Happiness and celebration go hand and hand. Ever since I was a little girl, I remember Christmas time as magical. My mom made this time so special. I have memories of her singing Christmas Carols in the car. She would take us to see the Nutcracker and the Rockettes, or the lighting of the tree in New York City. She would stay home a few days and watch cartoons and cook us our favorite meals. Today, long gone are memories of any toys other than the cabbage patch, and honestly those things were just things, unimportant in remembering the most important things, the love we shared.
Research seems to agree that relationships, rather than things are the key to happiness and the holidays are a time to really reflect on what’s important in life. For many, the chase for happiness is often not what we think it is. Robert Waldinger, the Director of the Harvard Study of Adult Development, analyzes longitudinal studies on the topic of happiness and what makes a “good life”. In fact, one study evaluating life satisfaction, has been going since 1938, perhaps one of the longest longitudinal studies in history. In his recent TED talk, Waldinger explains that the biggest lesson was that good relationships keep people happy, and that “loneliness kills”. He goes on to suggest that loneliness can be “toxic” and affect brain health and length of lifespan. The “quality of close relationships” and living in warm relationships is what matters, he explains. The greatest predictor of happiness and health was the quality of relationships.
“So this message that good close relationships are good for our health and well-being. This is wisdom that’s as old as the hills, why is it so easy to get, and so easy to ignore? Well, we’re human. What we really like is a quick fix, something we can get that will make our lives good and keep them that way. Relationships are messy, and they’re complicated, and the hard work of tending to family and friends, it’s not sexy or glamorous. It’s also lifelong, it never ends. The people in the 75 year study who were the happiest in retirement were those who actively worked to replace workmates with playmates… . . Just like the Millennials in that recent survey, many of our men when they were starting out as young adults really believed that fame and wealth and high achievement were what they had needed to go after to have a good life, but over and over, over these 75 years, our study has shown that the people who fared the best are the people who leaned into relationships with family, with friends, with community. So what about you. . . .what might leaning into relationships even look like? . . . It might be something as simple as replacing screen time with people time. Or livening up a stale relationships by doing something new together, long walks or date nights or reaching out to that family member you haven’t spoken to in years, because those all too common family feuds take a terrible toll on the people who hold the grudges. I’d like to close with a quote from Mark Twain, More than a century ago he was looking back on his life, and he wrote this, “There isn’t time, so brief is life, for bickerings, apologies, heartburnings, callings to account. There is only time for loving, and but an instant, so to speak, for that.” ” -Robert Waldinger, Director of the Harvard study of Human Development, excerpted from his TED talk, 2015).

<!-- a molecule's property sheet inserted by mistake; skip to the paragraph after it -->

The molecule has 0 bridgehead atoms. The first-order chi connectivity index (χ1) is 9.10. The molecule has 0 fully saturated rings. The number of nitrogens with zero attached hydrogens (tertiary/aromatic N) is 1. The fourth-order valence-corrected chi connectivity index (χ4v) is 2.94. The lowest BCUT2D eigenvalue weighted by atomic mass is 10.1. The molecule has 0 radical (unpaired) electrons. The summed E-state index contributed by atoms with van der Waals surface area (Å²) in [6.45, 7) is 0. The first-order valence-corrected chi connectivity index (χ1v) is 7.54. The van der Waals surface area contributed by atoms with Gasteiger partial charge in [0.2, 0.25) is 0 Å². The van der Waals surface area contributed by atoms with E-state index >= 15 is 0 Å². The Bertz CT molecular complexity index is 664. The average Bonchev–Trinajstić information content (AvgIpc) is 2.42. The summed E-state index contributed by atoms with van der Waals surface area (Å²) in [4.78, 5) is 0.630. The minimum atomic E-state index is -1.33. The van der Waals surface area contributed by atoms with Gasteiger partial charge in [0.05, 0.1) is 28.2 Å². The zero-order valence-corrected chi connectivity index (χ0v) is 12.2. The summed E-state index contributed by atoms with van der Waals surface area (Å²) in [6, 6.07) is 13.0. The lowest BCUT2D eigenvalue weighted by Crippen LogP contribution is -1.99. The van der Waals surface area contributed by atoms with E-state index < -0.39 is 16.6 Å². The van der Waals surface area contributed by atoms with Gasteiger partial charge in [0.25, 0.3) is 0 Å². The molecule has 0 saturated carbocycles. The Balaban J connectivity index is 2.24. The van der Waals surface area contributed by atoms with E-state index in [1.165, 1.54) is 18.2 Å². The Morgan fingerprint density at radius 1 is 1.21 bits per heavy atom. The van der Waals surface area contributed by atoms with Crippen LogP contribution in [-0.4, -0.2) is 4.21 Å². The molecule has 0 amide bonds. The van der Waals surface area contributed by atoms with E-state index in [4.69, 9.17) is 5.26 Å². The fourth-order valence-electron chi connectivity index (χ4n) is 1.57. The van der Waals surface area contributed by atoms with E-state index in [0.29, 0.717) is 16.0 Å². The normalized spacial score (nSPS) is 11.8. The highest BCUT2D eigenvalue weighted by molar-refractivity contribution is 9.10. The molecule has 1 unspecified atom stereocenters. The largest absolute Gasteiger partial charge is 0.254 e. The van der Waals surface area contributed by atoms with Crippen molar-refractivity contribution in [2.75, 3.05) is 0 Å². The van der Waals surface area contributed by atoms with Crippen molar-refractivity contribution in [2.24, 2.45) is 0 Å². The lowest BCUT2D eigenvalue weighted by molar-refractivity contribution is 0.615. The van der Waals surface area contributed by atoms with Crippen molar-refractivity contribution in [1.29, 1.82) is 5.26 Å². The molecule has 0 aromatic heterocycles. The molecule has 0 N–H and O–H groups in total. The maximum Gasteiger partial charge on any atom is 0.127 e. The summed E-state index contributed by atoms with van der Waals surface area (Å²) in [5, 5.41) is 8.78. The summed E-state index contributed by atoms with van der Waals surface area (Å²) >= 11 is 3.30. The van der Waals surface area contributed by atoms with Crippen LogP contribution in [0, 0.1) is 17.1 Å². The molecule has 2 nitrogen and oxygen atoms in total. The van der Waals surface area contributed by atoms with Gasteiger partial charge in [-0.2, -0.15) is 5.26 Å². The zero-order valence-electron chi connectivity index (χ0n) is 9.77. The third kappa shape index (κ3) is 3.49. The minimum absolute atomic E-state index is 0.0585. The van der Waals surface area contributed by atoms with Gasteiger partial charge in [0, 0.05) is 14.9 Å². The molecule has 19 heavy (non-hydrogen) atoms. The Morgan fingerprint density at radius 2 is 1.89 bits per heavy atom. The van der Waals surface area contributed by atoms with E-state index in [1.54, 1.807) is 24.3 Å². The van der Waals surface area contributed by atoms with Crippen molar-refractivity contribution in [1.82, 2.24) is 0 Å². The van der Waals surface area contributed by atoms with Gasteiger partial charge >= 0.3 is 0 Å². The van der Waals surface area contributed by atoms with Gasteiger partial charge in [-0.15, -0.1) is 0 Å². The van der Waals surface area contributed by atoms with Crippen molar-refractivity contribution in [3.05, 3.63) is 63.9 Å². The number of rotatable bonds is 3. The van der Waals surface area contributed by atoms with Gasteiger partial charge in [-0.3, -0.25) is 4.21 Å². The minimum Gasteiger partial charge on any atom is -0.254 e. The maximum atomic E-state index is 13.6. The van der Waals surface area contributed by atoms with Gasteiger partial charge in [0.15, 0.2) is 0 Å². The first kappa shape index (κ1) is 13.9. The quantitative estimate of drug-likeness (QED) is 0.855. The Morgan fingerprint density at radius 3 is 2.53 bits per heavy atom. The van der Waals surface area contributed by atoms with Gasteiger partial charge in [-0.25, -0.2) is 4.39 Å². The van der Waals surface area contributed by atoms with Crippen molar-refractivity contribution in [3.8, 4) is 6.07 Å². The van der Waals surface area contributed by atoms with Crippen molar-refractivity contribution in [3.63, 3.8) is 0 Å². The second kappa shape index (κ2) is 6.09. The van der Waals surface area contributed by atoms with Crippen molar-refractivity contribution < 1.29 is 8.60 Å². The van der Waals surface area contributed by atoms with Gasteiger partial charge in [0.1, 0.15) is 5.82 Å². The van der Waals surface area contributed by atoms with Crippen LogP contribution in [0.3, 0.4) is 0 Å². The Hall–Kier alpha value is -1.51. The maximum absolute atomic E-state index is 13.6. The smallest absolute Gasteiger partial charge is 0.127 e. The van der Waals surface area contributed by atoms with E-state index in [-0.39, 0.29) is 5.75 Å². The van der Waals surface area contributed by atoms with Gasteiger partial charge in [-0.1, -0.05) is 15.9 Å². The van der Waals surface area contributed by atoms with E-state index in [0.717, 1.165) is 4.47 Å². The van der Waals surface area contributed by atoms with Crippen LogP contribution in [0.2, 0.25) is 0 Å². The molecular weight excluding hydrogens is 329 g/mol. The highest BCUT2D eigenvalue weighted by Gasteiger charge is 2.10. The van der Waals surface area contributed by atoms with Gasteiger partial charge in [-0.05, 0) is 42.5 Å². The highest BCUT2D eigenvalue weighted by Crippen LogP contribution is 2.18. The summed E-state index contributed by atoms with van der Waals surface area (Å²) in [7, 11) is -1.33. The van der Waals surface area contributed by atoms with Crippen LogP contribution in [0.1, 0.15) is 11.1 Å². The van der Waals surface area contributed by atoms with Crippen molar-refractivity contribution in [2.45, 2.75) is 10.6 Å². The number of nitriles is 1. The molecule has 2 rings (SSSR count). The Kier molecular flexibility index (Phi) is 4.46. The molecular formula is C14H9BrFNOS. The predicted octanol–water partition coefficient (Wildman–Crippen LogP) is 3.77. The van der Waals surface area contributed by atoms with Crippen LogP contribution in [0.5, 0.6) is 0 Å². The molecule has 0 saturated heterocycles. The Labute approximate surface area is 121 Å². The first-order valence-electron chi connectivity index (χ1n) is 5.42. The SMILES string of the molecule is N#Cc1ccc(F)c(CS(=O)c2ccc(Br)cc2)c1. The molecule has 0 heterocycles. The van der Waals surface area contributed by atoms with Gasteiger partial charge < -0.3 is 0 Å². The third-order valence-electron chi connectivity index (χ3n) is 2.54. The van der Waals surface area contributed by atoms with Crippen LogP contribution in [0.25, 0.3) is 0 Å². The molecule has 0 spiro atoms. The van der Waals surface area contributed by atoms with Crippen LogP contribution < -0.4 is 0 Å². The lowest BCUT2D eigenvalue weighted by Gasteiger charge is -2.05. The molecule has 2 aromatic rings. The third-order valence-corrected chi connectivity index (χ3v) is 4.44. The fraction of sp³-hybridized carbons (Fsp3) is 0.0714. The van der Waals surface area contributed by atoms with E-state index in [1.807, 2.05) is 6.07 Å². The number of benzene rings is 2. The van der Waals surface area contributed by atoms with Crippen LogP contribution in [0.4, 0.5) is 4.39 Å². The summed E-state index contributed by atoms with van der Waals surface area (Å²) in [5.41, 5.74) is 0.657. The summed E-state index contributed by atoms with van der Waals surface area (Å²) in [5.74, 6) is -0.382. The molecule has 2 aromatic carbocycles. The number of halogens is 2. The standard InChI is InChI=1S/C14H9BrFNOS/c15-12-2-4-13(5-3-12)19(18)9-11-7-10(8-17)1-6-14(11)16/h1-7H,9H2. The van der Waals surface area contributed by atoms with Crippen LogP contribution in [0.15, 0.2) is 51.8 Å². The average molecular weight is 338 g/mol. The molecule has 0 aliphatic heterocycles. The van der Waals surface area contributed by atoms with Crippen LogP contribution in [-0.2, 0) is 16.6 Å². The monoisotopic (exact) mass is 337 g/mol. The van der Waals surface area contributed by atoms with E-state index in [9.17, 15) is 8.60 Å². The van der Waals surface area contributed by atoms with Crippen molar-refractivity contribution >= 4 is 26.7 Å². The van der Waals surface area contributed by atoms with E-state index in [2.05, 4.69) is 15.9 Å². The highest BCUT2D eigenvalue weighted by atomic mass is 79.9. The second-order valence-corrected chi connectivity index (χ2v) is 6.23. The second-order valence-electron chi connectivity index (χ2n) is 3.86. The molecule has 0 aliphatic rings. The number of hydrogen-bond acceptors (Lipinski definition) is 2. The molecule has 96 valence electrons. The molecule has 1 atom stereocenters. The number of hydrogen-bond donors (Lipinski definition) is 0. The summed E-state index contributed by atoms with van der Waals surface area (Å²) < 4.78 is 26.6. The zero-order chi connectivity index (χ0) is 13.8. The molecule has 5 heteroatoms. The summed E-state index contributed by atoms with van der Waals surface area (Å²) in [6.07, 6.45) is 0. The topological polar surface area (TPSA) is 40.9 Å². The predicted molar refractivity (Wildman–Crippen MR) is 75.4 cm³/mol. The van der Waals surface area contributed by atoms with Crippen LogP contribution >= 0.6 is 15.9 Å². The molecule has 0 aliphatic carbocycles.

You can’t buy the holidays, you create them. They are about so much more than “things”, they are about celebrating people and relationships. Making that phone call or sending that letter you’ve been meaning to send. The holiday time is about reaching out and remembering to celebrate life and share it with those we love. Maybe for some it is about making new connections. And it also about renewing that relationship with ourselves and preparing for a new year ahead full of promise and hope.
Here are some simple things our family is doing this Holiday Season as we embrace minimalism into our new life:
1. Less stress, more fun. We are slowly paring down our holiday traditions to align more with our new way of thinking. For instance, we reduced the amount of lights and ornaments by half. The result was that the tree only had the very special ornaments, like the ones the kids made, or the ones that were gifts from family and friends. It made the tree look like a tree of memories. We gave away a lot of “clutter” that we no longer used and the holiday was a lot less stressful. We are still finding ways to simplify, and I will admit this process is not always easy, but do the best you can and don’t stress over it.